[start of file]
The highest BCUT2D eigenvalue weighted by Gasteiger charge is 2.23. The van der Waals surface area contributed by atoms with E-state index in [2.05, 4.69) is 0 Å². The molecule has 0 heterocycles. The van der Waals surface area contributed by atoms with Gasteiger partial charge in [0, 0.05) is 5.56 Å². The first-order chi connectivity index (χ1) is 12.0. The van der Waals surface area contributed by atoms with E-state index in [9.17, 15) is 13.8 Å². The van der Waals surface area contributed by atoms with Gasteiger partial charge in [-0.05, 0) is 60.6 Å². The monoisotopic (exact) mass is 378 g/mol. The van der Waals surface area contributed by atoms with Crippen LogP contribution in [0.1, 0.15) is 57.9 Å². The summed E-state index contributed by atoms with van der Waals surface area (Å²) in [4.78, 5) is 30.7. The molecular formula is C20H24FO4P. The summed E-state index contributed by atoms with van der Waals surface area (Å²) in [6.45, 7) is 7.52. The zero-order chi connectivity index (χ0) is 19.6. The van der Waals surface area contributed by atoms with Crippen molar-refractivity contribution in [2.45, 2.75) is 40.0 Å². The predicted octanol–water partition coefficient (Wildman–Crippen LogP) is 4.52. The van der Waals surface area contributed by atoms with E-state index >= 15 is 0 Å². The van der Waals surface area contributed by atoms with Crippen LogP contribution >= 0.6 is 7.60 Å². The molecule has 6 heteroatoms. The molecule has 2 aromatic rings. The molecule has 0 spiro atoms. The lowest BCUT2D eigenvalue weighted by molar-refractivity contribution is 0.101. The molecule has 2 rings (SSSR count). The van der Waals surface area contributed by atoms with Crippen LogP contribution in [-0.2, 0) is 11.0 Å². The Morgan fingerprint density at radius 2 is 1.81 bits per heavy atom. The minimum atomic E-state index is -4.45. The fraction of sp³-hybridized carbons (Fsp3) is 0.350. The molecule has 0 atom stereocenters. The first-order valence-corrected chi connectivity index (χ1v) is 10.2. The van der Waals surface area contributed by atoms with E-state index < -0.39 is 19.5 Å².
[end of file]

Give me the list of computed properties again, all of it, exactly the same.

The highest BCUT2D eigenvalue weighted by Gasteiger charge is 2.23. The van der Waals surface area contributed by atoms with E-state index in [2.05, 4.69) is 0 Å². The molecule has 0 heterocycles. The van der Waals surface area contributed by atoms with Gasteiger partial charge in [0, 0.05) is 5.56 Å². The first-order chi connectivity index (χ1) is 12.0. The van der Waals surface area contributed by atoms with E-state index in [9.17, 15) is 13.8 Å². The van der Waals surface area contributed by atoms with Gasteiger partial charge in [-0.05, 0) is 60.6 Å². The monoisotopic (exact) mass is 378 g/mol. The van der Waals surface area contributed by atoms with Crippen LogP contribution in [0.1, 0.15) is 57.9 Å². The summed E-state index contributed by atoms with van der Waals surface area (Å²) in [4.78, 5) is 30.7. The molecular formula is C20H24FO4P. The summed E-state index contributed by atoms with van der Waals surface area (Å²) in [6.45, 7) is 7.52. The zero-order chi connectivity index (χ0) is 19.6. The van der Waals surface area contributed by atoms with Crippen molar-refractivity contribution in [2.45, 2.75) is 40.0 Å². The predicted octanol–water partition coefficient (Wildman–Crippen LogP) is 4.52. The van der Waals surface area contributed by atoms with E-state index >= 15 is 0 Å². The van der Waals surface area contributed by atoms with Crippen LogP contribution >= 0.6 is 7.60 Å². The molecule has 6 heteroatoms. The molecule has 2 aromatic rings. The molecule has 0 spiro atoms. The lowest BCUT2D eigenvalue weighted by molar-refractivity contribution is 0.101. The molecule has 2 rings (SSSR count). The van der Waals surface area contributed by atoms with Crippen LogP contribution in [-0.2, 0) is 11.0 Å². The Morgan fingerprint density at radius 2 is 1.81 bits per heavy atom. The minimum atomic E-state index is -4.45. The fraction of sp³-hybridized carbons (Fsp3) is 0.350. The molecule has 0 atom stereocenters. The first-order valence-corrected chi connectivity index (χ1v) is 10.2. The van der Waals surface area contributed by atoms with E-state index < -0.39 is 19.5 Å².